FPMT for example are one of the biggest vajrajana cults …whoops sorry… groups around, you can get into tantic sex I think they advise this on their website, you can study the lam rim – it is sort of like a hand book on how to be a good little cult follower, and includes imagining yourself as weird and wonderful things. It is the same group that the Dalai Lama belongs to so it is probably quite legitimate, these more esoteric groups do the sort of things that you seem to want from this group.

      Many of these practises are probably just as useful as the academic explanations. I too am not an academic and am not going to pretend to be but I don’t see the need to tear this down even if like you I don’t see knowing lots of information as being the goal of Buddhism.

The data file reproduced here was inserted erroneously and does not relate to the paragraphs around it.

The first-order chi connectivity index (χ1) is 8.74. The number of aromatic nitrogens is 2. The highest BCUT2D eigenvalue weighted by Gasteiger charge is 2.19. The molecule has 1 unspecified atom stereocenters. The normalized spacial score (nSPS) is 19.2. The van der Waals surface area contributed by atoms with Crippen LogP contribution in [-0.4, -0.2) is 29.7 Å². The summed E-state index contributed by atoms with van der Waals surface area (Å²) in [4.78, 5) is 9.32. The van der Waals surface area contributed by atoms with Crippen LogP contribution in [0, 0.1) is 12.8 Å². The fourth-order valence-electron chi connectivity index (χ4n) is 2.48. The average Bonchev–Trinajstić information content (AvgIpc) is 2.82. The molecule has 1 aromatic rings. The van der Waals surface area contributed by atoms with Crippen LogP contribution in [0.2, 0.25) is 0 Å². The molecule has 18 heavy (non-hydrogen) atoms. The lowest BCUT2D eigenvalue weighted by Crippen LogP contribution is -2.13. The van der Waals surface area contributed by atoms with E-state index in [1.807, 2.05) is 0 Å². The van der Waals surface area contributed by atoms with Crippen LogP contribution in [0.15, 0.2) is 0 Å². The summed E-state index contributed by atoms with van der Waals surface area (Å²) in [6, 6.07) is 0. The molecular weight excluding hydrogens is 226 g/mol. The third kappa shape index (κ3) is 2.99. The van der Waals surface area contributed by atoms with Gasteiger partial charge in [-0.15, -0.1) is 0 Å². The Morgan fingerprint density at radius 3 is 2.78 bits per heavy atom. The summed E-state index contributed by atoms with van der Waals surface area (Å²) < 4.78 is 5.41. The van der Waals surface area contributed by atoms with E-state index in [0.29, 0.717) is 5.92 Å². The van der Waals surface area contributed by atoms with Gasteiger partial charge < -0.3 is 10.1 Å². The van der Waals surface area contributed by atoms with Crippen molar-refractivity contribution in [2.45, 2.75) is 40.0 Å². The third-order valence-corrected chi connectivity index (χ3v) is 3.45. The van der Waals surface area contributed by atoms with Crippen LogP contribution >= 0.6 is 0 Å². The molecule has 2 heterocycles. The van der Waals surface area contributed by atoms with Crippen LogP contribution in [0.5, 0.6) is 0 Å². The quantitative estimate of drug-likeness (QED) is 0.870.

Why not try these groups instead of trying to change this one because Buddhism needs to have a group and a site whereby the original teachings can be studied etc and honestly your constant efforts at trying to undermine and destroy this type of Buddhism seems really full of ill will .

      I personally am not some sort of genius when it comes to ‘knowing and analising stuff” but I appreciate it if other people are and am not jealous of it and see the need for it.

    • Dear Peter,

      I’m a Buddhist monk, I’m making a comment about a Buddhist teaching. No further explanation required. I won’t respond to the flame-baiting ‘fundamentalist’ charge!

      The statement about Siddhattha sitting in jhanas as a child is made in an authentic early Sutta, and is found in similar forms in half a dozen or so versions across the traditions. The flower sermon is a riddle invented by Chinese Buddhists 1500 years later to illustrate a doctrinal point. To conflate these things historically is to negate the very idea that through studying history we can learn meaningful things about the past.